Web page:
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4 Children Rescued From House Fire In South LA

SOUTH LOS ANGELES ( — Investigators Tuesday were trying to determine what sparked a house fire that left four children badly burned in South Los Angeles.

The fire was reported just before 11 p.m. Monday at a 432-square-foot bungalow located at 861 West Manchester Avenue in the Vermont Knolls neighborhood.

Upon arrival, firefighters located heavy flames billowing from the front of the one-story building, which was largely secured by bars.

One firefighter forced open a window and climbed inside the burning bungalow to rescue three brothers and one sister trapped inside a bedroom.

"One of them discovered, looking through the window, that there were children in the back bedroom. He broke the window out, reached in, went in there, grabbed the children, start handing them out to his co-workers," Capt. David Ortiz of Los Angeles Fire Department explained. "He went physically inside the room and started pulling the children out."

Paramedics rushed the 2-year-old, 3-year-old and 5-year-old boys, and a 7-year-old girl to Harbor-UCLA Medical Center to be treated for severe burns and smoke inhalation. They were listed in critical, but stable condition.

It took less than one minute to rescue all four children.

When asked if rushing into a burning building to save the kids a heroic act on the part of the firefighter, Ortiz told CBS2's Dave Lopez that "I think he would tell you that he was just doing his job. But not being protected by a handline, not having a hoseline to protect him, I think that's heroic. The room could have flashed at any moment."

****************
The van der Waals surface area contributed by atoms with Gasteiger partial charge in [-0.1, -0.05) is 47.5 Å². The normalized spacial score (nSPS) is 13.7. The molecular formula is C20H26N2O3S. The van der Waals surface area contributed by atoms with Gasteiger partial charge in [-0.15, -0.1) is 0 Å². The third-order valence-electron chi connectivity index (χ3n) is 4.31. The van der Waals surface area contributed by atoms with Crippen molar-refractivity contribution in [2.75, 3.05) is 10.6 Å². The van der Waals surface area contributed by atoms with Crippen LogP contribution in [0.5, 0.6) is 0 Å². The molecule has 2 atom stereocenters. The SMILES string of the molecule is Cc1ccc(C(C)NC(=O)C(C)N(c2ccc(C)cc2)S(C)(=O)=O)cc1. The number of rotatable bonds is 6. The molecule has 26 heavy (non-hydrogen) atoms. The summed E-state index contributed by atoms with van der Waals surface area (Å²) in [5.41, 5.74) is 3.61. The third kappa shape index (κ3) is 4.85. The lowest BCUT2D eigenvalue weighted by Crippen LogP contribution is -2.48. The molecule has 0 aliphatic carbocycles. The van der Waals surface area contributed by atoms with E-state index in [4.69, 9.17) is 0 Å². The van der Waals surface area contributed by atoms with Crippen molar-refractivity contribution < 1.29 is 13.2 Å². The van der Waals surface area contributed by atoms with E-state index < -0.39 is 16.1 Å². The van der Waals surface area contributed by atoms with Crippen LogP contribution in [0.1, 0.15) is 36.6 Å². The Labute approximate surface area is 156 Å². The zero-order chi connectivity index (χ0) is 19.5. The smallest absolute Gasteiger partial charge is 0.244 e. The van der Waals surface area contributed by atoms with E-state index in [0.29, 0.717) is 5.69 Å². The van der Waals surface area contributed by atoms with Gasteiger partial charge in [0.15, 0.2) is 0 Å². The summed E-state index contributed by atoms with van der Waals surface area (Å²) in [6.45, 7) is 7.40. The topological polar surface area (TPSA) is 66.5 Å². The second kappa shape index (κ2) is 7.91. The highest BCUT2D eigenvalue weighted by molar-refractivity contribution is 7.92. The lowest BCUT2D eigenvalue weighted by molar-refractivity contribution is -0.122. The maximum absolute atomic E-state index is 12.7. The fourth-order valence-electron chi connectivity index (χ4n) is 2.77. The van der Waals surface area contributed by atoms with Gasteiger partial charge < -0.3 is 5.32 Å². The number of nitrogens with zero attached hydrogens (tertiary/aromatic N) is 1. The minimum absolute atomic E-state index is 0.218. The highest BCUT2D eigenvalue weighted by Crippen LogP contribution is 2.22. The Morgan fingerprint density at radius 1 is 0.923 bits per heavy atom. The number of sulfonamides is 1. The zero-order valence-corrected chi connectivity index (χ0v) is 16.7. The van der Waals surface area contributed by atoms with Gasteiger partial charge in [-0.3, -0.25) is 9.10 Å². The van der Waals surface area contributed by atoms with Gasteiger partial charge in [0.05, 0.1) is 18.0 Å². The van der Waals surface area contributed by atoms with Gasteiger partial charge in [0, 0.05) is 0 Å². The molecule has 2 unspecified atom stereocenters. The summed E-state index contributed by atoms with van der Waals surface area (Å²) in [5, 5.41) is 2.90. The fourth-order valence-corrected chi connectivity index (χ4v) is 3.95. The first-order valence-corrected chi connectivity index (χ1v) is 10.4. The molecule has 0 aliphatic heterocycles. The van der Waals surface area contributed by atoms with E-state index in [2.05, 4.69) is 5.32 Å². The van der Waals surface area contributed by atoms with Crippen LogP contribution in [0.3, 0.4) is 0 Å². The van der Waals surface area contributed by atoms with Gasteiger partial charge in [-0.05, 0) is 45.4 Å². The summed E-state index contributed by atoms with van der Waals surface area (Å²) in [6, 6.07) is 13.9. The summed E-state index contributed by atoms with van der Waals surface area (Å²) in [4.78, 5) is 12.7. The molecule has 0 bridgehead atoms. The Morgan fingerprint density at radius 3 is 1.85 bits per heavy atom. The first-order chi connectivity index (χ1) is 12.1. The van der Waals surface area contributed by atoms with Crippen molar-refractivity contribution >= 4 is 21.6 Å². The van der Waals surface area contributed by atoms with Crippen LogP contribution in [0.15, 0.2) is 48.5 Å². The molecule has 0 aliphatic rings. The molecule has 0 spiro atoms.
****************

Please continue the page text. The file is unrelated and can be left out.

According to fire officials, the children's mother was outside getting something out of her car when flames broke out.

Ninety firefighters were able to extinguish the blaze within 16 minutes.

The 93-year-old home was equipped with at least one smoke alarm, but it remains unclear if it was functioning when the fire erupted.

The building was not equipped with residential fire sprinklers.

The cause of the fire remains under investigation.

The bungalow had no electricity, according to Margaret Stewart of the Los Angeles Fire Department.

But she declined to comment on reports that investigators may be looking into whether alternate sources of heat or light were being used.

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